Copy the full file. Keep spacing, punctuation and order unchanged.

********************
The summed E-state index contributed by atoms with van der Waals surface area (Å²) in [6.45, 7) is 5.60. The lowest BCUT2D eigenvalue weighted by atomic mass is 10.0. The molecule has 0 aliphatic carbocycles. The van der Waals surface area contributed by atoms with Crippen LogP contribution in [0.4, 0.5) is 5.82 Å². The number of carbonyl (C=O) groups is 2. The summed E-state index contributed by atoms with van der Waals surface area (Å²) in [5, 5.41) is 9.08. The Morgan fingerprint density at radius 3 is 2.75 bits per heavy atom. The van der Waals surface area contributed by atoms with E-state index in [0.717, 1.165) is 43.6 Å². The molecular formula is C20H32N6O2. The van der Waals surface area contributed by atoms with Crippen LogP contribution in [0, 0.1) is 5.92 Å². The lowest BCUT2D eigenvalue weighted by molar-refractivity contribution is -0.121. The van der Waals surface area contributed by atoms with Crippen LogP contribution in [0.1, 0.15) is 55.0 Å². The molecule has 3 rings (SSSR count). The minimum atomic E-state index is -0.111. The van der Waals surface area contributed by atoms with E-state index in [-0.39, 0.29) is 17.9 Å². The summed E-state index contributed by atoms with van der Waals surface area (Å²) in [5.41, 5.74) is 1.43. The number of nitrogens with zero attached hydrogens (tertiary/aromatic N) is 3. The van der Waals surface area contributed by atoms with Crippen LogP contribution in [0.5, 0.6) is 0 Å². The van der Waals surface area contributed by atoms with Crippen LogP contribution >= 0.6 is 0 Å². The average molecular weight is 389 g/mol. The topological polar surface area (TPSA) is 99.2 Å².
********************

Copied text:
The summed E-state index contributed by atoms with van der Waals surface area (Å²) in [6.45, 7) is 5.60. The lowest BCUT2D eigenvalue weighted by atomic mass is 10.0. The molecule has 0 aliphatic carbocycles. The van der Waals surface area contributed by atoms with Crippen LogP contribution in [0.4, 0.5) is 5.82 Å². The number of carbonyl (C=O) groups is 2. The summed E-state index contributed by atoms with van der Waals surface area (Å²) in [5, 5.41) is 9.08. The Morgan fingerprint density at radius 3 is 2.75 bits per heavy atom. The van der Waals surface area contributed by atoms with E-state index in [0.717, 1.165) is 43.6 Å². The molecular formula is C20H32N6O2. The van der Waals surface area contributed by atoms with Crippen LogP contribution in [0, 0.1) is 5.92 Å². The lowest BCUT2D eigenvalue weighted by molar-refractivity contribution is -0.121. The van der Waals surface area contributed by atoms with Crippen LogP contribution in [0.1, 0.15) is 55.0 Å². The molecule has 3 rings (SSSR count). The minimum atomic E-state index is -0.111. The van der Waals surface area contributed by atoms with E-state index in [-0.39, 0.29) is 17.9 Å². The summed E-state index contributed by atoms with van der Waals surface area (Å²) in [5.41, 5.74) is 1.43. The number of nitrogens with zero attached hydrogens (tertiary/aromatic N) is 3. The van der Waals surface area contributed by atoms with Crippen LogP contribution in [0.5, 0.6) is 0 Å². The van der Waals surface area contributed by atoms with Crippen LogP contribution >= 0.6 is 0 Å². The average molecular weight is 389 g/mol. The topological polar surface area (TPSA) is 99.2 Å².